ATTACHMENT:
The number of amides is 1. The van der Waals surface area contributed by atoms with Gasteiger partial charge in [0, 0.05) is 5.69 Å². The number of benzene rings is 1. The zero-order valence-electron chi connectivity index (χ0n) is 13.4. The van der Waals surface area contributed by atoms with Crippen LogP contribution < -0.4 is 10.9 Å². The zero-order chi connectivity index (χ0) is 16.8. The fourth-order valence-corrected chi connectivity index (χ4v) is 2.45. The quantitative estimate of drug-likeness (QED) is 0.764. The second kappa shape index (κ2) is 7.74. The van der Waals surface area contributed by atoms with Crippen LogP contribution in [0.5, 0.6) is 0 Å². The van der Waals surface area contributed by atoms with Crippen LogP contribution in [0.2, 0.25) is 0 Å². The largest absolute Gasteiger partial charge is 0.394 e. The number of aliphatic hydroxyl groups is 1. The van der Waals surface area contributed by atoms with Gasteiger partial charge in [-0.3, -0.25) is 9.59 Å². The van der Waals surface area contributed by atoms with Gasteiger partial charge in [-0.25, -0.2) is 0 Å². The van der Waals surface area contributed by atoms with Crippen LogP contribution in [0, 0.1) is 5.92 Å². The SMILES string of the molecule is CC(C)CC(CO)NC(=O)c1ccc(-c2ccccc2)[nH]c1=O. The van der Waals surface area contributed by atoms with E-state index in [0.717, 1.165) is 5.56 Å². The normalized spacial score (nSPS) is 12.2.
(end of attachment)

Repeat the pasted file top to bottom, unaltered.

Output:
The number of amides is 1. The van der Waals surface area contributed by atoms with Gasteiger partial charge in [0, 0.05) is 5.69 Å². The number of benzene rings is 1. The zero-order valence-electron chi connectivity index (χ0n) is 13.4. The van der Waals surface area contributed by atoms with Crippen LogP contribution < -0.4 is 10.9 Å². The zero-order chi connectivity index (χ0) is 16.8. The fourth-order valence-corrected chi connectivity index (χ4v) is 2.45. The quantitative estimate of drug-likeness (QED) is 0.764. The second kappa shape index (κ2) is 7.74. The van der Waals surface area contributed by atoms with Crippen LogP contribution in [0.5, 0.6) is 0 Å². The van der Waals surface area contributed by atoms with Crippen LogP contribution in [0.2, 0.25) is 0 Å². The largest absolute Gasteiger partial charge is 0.394 e. The number of aliphatic hydroxyl groups is 1. The van der Waals surface area contributed by atoms with Gasteiger partial charge in [-0.3, -0.25) is 9.59 Å². The van der Waals surface area contributed by atoms with Gasteiger partial charge in [-0.25, -0.2) is 0 Å². The van der Waals surface area contributed by atoms with Crippen LogP contribution in [0, 0.1) is 5.92 Å². The SMILES string of the molecule is CC(C)CC(CO)NC(=O)c1ccc(-c2ccccc2)[nH]c1=O. The van der Waals surface area contributed by atoms with E-state index in [0.717, 1.165) is 5.56 Å². The normalized spacial score (nSPS) is 12.2.